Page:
On this edition of NO HOLDS BARRED, host Eddie Goldman discusses the future of the most important business model and source of revenue currently used in combat sports like boxing and mixed martial arts: pay-per-view television.
Some might question whether this business model is in any real danger at present. UFC toppled the all-time annual pay-per-view TV revenue record by reportedly bringing in more than $200 million in 2006, while the De La Hoya-Mayweather fight, held May 5, 2007, shattered all records for a single pay-per-view TV event in the U.S. by getting 2.15 million buys and $120 million in revenue.
We first speak about pay-per-view with Mark Taffet, senior vice president of sports operations and pay-per-view for HBO Sports, which distributed De La Hoya-Mayweather. We also got his comment on a possible HBO-UFC deal.
We next have a lengthy discussion with a critic of pay-per-view TV, boxing writer Jacqui Snow. She has her own web site, at http://www.jacquisnow.com/, and also serves as the moderator of the MySpace boxing group. She discusses the numerous problems with this model, including the growth of numerous web sites which stream these pay-per-views for free. Such sites, several of which she names, may be doing so in violation of copyright restrictions. However, similar to how the original Napster changed how music was distributed, these sites may also force a radical change in the business model of the combat sports.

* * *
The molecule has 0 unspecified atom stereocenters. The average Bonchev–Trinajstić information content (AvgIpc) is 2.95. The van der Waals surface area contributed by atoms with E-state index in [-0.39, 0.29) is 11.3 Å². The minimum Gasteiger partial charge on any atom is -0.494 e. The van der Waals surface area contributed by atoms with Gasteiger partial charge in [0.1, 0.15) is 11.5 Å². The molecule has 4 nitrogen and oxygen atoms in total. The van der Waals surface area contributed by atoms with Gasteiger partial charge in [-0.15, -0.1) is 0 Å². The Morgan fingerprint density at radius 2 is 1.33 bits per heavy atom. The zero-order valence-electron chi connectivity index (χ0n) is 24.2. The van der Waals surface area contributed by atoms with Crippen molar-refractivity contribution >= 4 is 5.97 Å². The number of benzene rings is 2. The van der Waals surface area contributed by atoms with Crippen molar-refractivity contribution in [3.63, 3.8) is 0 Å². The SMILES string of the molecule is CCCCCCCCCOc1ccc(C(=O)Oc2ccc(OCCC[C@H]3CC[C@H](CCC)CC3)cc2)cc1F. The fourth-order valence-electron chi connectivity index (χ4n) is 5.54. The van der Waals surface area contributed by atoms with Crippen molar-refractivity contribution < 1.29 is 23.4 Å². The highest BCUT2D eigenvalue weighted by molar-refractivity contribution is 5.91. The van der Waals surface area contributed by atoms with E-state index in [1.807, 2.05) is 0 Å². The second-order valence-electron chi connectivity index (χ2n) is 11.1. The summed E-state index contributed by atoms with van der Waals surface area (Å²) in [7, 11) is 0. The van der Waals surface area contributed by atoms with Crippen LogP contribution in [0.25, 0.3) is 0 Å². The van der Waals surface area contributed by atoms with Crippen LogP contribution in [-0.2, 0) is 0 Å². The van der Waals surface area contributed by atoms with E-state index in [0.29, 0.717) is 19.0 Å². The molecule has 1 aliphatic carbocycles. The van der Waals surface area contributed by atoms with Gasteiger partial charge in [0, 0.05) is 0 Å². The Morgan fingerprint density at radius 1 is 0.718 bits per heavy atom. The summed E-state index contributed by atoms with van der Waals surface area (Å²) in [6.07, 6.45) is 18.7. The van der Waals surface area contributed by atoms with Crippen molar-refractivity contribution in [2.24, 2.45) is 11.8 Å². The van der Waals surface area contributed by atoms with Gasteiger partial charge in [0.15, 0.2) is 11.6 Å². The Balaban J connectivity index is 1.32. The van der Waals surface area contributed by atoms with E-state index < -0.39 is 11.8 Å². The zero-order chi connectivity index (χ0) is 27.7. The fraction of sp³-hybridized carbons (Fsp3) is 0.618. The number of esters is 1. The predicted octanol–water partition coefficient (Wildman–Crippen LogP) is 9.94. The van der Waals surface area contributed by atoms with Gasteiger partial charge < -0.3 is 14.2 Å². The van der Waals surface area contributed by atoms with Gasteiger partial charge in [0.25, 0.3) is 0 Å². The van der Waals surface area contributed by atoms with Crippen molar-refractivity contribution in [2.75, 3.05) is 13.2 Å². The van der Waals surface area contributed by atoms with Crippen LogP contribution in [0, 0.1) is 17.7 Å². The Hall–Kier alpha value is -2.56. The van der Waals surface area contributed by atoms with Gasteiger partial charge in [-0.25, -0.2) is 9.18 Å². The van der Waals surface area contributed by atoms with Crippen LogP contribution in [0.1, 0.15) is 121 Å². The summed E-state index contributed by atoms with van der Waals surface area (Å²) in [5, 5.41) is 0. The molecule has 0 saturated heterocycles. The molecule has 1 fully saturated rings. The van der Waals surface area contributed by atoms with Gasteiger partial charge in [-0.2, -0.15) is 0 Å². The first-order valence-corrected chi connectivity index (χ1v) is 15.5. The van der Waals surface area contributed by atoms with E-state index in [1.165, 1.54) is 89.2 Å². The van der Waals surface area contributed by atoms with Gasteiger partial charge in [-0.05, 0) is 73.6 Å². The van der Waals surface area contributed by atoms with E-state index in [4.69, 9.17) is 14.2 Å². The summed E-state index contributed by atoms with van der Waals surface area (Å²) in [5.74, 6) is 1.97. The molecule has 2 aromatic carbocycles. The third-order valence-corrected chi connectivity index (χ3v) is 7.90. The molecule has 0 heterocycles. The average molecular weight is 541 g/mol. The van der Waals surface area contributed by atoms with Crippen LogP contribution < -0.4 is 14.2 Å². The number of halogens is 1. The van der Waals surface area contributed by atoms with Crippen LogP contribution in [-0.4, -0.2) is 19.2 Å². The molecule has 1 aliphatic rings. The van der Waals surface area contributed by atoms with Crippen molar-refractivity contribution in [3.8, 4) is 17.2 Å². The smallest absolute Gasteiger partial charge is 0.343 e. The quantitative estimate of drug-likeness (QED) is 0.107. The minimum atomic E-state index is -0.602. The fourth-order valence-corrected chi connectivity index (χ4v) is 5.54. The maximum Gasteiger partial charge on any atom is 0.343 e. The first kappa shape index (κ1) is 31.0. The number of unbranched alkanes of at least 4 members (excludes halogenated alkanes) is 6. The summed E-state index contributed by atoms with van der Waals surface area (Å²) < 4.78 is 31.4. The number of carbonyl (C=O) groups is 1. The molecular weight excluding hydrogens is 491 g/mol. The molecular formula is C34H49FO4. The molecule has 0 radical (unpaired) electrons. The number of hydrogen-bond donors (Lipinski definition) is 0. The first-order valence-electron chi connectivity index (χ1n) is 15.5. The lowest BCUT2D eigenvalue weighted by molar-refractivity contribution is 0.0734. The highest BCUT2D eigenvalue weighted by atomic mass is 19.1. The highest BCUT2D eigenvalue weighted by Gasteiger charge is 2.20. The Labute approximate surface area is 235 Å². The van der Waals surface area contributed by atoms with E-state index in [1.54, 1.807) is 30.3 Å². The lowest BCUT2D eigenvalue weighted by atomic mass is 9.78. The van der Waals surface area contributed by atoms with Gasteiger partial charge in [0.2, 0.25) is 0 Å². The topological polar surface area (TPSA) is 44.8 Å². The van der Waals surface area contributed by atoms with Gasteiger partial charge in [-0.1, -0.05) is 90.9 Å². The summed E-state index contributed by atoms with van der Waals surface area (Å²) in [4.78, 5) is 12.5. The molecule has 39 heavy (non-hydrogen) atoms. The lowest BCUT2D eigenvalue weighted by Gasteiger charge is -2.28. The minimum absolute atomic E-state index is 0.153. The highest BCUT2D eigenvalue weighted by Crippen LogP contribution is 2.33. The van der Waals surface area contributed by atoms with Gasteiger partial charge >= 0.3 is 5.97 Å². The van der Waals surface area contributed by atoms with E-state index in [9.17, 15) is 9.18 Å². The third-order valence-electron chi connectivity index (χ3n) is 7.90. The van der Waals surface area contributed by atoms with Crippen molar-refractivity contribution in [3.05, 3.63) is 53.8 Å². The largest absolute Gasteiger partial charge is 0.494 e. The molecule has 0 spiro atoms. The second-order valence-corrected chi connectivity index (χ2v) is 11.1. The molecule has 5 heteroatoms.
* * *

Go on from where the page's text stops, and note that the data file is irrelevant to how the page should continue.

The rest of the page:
She has written, "once the genie's out of the bottle, there's no forcing it back," and explains that point in depth. We also discuss how the Internet is actually saving boxing.